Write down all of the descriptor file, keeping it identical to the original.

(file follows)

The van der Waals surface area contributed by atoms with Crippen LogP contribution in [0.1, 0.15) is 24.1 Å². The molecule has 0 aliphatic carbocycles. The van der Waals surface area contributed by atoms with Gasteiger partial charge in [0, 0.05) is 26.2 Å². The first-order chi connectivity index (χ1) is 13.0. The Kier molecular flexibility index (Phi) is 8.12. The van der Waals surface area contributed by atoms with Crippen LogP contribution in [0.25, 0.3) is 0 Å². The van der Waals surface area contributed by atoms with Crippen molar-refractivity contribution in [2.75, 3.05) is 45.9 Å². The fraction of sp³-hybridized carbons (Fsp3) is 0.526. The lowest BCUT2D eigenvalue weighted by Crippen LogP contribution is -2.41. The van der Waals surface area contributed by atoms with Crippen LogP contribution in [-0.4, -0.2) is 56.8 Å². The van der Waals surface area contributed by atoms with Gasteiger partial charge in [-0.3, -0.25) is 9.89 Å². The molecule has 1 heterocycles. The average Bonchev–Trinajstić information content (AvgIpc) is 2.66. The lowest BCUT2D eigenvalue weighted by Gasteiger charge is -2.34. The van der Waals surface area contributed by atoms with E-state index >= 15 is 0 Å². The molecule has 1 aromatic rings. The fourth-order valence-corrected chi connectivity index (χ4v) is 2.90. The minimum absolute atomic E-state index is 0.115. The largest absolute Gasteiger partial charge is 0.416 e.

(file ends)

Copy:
The van der Waals surface area contributed by atoms with Crippen LogP contribution in [0.1, 0.15) is 24.1 Å². The molecule has 0 aliphatic carbocycles. The van der Waals surface area contributed by atoms with Gasteiger partial charge in [0, 0.05) is 26.2 Å². The first-order chi connectivity index (χ1) is 13.0. The Kier molecular flexibility index (Phi) is 8.12. The van der Waals surface area contributed by atoms with Crippen LogP contribution in [0.25, 0.3) is 0 Å². The van der Waals surface area contributed by atoms with Crippen molar-refractivity contribution in [2.75, 3.05) is 45.9 Å². The fraction of sp³-hybridized carbons (Fsp3) is 0.526. The lowest BCUT2D eigenvalue weighted by Crippen LogP contribution is -2.41. The van der Waals surface area contributed by atoms with Crippen LogP contribution in [-0.4, -0.2) is 56.8 Å². The van der Waals surface area contributed by atoms with Gasteiger partial charge in [-0.3, -0.25) is 9.89 Å². The molecule has 1 heterocycles. The average Bonchev–Trinajstić information content (AvgIpc) is 2.66. The lowest BCUT2D eigenvalue weighted by Gasteiger charge is -2.34. The van der Waals surface area contributed by atoms with E-state index >= 15 is 0 Å². The molecule has 1 aromatic rings. The fourth-order valence-corrected chi connectivity index (χ4v) is 2.90. The minimum absolute atomic E-state index is 0.115. The largest absolute Gasteiger partial charge is 0.416 e.